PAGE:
He may have been drafted by the Expos and debuted at shortstop with the Nationals after the franchise moved to Washington, D.C. He may have been seemingly frozen out on the free-agent market in the offseason, not agreeing to terms with the Rangers until Feb. 29, after Spring Training began.
That, however, is old news.
He sees no reason to talk about it.
His focus is on today and tomorrow.
And he is quick to point out if any of those issues of the past are brought up that, "We talked about that three months ago."
He's now a center fielder for the Texas Rangers, a worthy All-Star candidate, and a critical part of the Rangers being in first place in the American League West.
The Rangers are 10 games ahead of the second-place Astros, despite a rotation that has never been at full strength and currently has three projected members on the disabled list (Yu Darvish, Derek Holland and Colby Lewis).
"It is something I want to do," Desmond said of the move to the outfield, where he had made one start and one other defensive appearance in his six previous big league seasons.
"The Rangers were open-minded enough to let me make the switch," said Desmond. "They believe in my ability to make the transition."
The Rangers are reaping the rewards.
Desmond woke up Thursday leading AL outfielders in average (.316) and doubles (19). He also has 10 home runs and 13 steals, and his 47 RBIs were fifth among AL outfielders. He had the seventh-best slugging percentage (.518) and sixth-best OBP (.367) of AL outfielders.
Defensively, his 2.59 Range Factor ranks second in the AL to the 2.75 of the Royals' Lorenzo Cain.
So are the Rangers.
"We knew the physical talent was there," said Rangers manager Jeff Banister. "Even though he [was] an All-Star shortstop [in 2012], he has played center field like a natural center fielder."
And, said Banister, there is more.
"His leadership qualities are off the charts," said Banister. "He is a complete student of the game. The things he sees and challenges me with during a game in the dugout. ... Runners at first and third. ... Double steal. ... No-doubles defense. ... He has great insight into the game."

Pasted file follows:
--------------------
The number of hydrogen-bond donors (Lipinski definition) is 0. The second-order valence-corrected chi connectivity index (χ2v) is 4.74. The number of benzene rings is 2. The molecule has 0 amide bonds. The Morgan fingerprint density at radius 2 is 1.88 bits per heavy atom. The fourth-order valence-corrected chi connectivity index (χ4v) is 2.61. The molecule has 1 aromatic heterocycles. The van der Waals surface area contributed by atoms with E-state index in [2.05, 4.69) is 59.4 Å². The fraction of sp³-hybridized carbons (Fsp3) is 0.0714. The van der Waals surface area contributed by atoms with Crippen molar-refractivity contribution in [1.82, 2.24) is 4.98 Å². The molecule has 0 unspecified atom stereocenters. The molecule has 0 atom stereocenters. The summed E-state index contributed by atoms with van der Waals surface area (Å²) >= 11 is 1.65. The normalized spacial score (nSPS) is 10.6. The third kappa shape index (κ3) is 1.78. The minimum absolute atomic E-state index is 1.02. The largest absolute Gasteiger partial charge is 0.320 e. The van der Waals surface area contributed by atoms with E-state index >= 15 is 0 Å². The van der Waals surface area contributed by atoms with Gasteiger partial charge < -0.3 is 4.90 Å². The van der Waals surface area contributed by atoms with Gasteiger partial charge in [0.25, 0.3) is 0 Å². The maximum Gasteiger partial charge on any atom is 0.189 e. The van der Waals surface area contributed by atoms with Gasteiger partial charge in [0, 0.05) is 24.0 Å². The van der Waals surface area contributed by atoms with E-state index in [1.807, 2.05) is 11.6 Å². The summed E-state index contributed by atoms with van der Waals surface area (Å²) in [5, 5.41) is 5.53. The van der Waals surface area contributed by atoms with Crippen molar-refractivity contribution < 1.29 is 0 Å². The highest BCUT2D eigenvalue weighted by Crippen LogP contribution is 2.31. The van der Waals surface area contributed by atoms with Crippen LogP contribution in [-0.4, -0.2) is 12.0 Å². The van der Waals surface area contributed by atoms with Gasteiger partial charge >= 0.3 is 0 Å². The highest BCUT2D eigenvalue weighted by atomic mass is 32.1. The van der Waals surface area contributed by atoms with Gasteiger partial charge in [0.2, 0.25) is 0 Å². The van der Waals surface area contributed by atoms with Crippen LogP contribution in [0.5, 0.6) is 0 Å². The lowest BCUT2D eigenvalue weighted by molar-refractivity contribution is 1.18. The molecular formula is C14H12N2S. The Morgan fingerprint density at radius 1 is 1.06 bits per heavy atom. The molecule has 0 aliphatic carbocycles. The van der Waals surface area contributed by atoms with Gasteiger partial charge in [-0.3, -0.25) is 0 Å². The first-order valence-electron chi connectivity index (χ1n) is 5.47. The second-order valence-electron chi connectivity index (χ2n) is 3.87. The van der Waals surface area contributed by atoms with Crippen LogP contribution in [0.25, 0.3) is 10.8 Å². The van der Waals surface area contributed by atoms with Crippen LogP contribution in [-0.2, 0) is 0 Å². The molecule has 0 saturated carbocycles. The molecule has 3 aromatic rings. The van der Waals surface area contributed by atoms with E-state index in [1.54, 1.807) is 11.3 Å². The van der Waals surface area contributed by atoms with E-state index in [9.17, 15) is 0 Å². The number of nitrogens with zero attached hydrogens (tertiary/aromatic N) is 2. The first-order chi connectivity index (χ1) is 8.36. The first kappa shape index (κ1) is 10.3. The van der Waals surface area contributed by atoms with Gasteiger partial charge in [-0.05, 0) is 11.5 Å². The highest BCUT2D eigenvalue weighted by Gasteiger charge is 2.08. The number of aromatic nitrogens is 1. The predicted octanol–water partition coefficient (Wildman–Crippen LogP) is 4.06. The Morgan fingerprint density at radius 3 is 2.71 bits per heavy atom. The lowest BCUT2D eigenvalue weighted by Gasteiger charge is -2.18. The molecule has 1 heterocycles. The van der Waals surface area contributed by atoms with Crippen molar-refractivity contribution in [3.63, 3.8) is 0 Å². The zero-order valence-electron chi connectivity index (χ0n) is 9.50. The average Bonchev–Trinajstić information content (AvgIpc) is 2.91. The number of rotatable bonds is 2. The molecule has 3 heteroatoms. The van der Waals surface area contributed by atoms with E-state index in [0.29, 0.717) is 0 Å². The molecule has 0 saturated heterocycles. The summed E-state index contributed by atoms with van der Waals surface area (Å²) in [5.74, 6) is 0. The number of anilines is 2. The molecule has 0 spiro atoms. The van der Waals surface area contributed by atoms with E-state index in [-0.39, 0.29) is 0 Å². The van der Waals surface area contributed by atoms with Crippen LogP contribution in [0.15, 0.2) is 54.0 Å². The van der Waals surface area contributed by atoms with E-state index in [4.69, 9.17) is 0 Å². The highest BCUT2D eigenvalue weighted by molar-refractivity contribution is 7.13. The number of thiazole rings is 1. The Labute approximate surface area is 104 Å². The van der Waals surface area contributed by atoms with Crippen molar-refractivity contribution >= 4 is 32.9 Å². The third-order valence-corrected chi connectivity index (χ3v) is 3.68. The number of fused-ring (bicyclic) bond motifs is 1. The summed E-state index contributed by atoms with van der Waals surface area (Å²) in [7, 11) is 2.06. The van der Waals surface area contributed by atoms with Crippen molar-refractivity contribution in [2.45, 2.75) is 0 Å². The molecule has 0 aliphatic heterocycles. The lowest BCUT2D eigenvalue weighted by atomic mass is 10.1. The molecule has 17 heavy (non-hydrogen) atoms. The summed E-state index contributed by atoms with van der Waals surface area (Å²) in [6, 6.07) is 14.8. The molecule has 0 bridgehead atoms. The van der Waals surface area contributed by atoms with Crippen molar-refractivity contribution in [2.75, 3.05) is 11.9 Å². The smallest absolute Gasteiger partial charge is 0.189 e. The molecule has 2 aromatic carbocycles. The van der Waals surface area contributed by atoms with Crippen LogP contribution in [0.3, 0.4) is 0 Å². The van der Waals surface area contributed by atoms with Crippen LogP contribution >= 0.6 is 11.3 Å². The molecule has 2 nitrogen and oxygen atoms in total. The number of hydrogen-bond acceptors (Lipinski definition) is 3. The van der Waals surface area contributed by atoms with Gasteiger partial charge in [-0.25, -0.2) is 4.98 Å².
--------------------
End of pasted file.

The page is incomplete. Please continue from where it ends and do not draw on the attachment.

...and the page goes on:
Banister was impressed with how Desmond embraced the changes -- first, from shortstop to left field, and then, a month into the season, from left field to center field.
"To make those changes at this stage of his career, " said Banister, "and have the athletic ability to do that along with the desire. ...
"He is the type of player you want to have on your team. He brings the speed element, power, the ability to hit the ball the other way, and athleticism.
"For all those seasons, in the offseason he was on our board as a player we liked. Everyone in the organization thought he could play the outfield if he wanted to. When he was still out there [at the start of Spring Training] and he said he would [play the outfield], we decided to make a push."
Oh, and there's one other reason.
Desmond was an ideal bounce-back candidate.
He was coming off a season in which he hit a career-low .233. His 62 RBIs were the second-lowest total of his first six full seasons. And he led National League shortstops with 27 errors.
Desmond was, however -- as Banister pointed out -- an athlete.
And Desmond was far from over the hill. He won't turn 31 until Sept. 20, an age that means he should be in his prime.
Desmond was also driven. That's why he welcomed a position change. It's why he never pouted about signing a one-year, $8 million deal that was a $3 million pay cut from a year earlier.
What Desmond doesn't welcome is sympathy. He is where he is, and he wants to be the best he can be. No whining. No excuses.
"Let's talk about the team," Desmond said. "We're in first place in the AL West. We are playing well. We are in a good spot right now. That's the thing that is important."
The Rangers are quick to point out that all those things are due in part to the addition of Desmond.
Tracy Ringolsby is a columnist for MLB.com. This story was not subject to the approval of Major League Baseball or its clubs.